JACKSON, Miss. (WLBT) - Mississippi Emergency Management Director Greg Michel admits there are still a lot of variables with Tropical Storm Barry.
“This is kind of a strange storm," explained Director Michel. "This system started on land, went out into the Gulf, got out in that warm water. Water in the Gulf of Mexico is actually higher than it usually is this time of year. So, it swam around out there for a couple of days. And it’s still showing signs of unpredictability.”
But that doesn’t change the fact that they’re positioning resources closer to the first impact areas. The already water-logged lower Delta is of the most concern.
“The rain that will go there will certainly accumulate more in the backwater area which is currently trapped because of the level of the Mississippi River," explained Michel. "The concern is about the water coming back up and causing more damage to infrastructure that’s already been previously damaged.”
And don’t assume that the idea of a tropical system means you’re in the clear if you don’t live along the coast.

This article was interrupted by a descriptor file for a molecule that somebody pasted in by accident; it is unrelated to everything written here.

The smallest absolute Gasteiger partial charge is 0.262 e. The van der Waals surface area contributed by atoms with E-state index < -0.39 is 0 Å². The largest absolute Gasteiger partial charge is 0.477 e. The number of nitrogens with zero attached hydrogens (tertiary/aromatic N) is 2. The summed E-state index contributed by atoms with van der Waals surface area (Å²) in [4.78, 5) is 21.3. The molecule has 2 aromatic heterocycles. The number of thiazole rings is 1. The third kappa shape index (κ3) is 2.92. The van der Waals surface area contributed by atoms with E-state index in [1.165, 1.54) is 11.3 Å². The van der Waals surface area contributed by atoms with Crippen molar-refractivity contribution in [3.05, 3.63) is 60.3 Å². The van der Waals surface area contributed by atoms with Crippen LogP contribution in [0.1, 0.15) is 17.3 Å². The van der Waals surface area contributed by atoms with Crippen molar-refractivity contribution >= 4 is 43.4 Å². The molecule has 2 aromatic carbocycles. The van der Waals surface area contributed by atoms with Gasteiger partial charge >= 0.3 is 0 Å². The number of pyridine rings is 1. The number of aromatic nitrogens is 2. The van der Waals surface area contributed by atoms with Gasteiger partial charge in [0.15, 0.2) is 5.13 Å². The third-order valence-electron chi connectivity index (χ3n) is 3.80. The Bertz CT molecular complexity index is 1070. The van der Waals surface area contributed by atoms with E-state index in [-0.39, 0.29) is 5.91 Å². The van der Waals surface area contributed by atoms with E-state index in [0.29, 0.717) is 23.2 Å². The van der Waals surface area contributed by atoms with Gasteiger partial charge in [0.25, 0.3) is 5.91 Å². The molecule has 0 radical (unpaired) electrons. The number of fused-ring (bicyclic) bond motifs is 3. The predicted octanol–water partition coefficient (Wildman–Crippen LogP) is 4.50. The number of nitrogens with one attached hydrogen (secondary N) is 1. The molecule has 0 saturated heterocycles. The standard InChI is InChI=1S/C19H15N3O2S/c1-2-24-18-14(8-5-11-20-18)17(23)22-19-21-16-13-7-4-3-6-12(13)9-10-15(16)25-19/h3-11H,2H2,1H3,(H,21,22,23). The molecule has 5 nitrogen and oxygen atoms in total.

“Pretty much follow the Mississippi River until it exits the state," added Michel. "And the bands, particularly on the Eastern side, which is where we’re going to be in Mississippi, that’s the dirty side they call it. And that’s where the majority of the rain and majority of the wind gusts are going to go.”
While the exact details on Barry are still being determined, Michel suggests you don’t wait around to plan ahead.
“Make sure your evacuation routes are not routes that are going to be flooded," said MEMA Director Michel. And always have that 3-5 days emergency supply for your food, water, prescriptions and anything else you’re going to need to sustain your family during a period of time like this.”
There aren’t any current evacuation orders since the backwater area has already been evacuated previously. And there are water rescue crews standing by in the Hattiesburg area in case they are needed for the lower six coastal counties.